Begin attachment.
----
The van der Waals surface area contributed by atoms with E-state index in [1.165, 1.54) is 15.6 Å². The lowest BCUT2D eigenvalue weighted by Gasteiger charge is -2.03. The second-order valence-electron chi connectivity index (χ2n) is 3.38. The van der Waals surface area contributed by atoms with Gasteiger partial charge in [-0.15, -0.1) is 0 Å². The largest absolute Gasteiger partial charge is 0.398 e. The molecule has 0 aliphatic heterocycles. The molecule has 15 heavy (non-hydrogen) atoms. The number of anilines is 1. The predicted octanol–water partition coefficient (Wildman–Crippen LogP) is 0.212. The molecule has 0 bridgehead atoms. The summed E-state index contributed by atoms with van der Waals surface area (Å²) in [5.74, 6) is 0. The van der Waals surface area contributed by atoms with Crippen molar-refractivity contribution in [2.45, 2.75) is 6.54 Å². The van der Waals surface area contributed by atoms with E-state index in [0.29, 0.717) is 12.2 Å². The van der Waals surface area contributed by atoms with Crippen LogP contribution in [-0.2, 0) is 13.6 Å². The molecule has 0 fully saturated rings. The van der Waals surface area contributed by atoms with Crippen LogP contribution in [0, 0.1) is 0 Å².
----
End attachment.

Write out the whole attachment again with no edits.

The van der Waals surface area contributed by atoms with E-state index in [1.165, 1.54) is 15.6 Å². The lowest BCUT2D eigenvalue weighted by Gasteiger charge is -2.03. The second-order valence-electron chi connectivity index (χ2n) is 3.38. The van der Waals surface area contributed by atoms with Gasteiger partial charge in [-0.15, -0.1) is 0 Å². The largest absolute Gasteiger partial charge is 0.398 e. The molecule has 0 aliphatic heterocycles. The molecule has 15 heavy (non-hydrogen) atoms. The number of anilines is 1. The predicted octanol–water partition coefficient (Wildman–Crippen LogP) is 0.212. The molecule has 0 bridgehead atoms. The summed E-state index contributed by atoms with van der Waals surface area (Å²) in [5.74, 6) is 0. The van der Waals surface area contributed by atoms with Crippen molar-refractivity contribution in [2.45, 2.75) is 6.54 Å². The van der Waals surface area contributed by atoms with E-state index in [0.29, 0.717) is 12.2 Å². The van der Waals surface area contributed by atoms with Crippen LogP contribution in [-0.2, 0) is 13.6 Å². The molecule has 0 fully saturated rings. The van der Waals surface area contributed by atoms with Crippen LogP contribution in [0, 0.1) is 0 Å².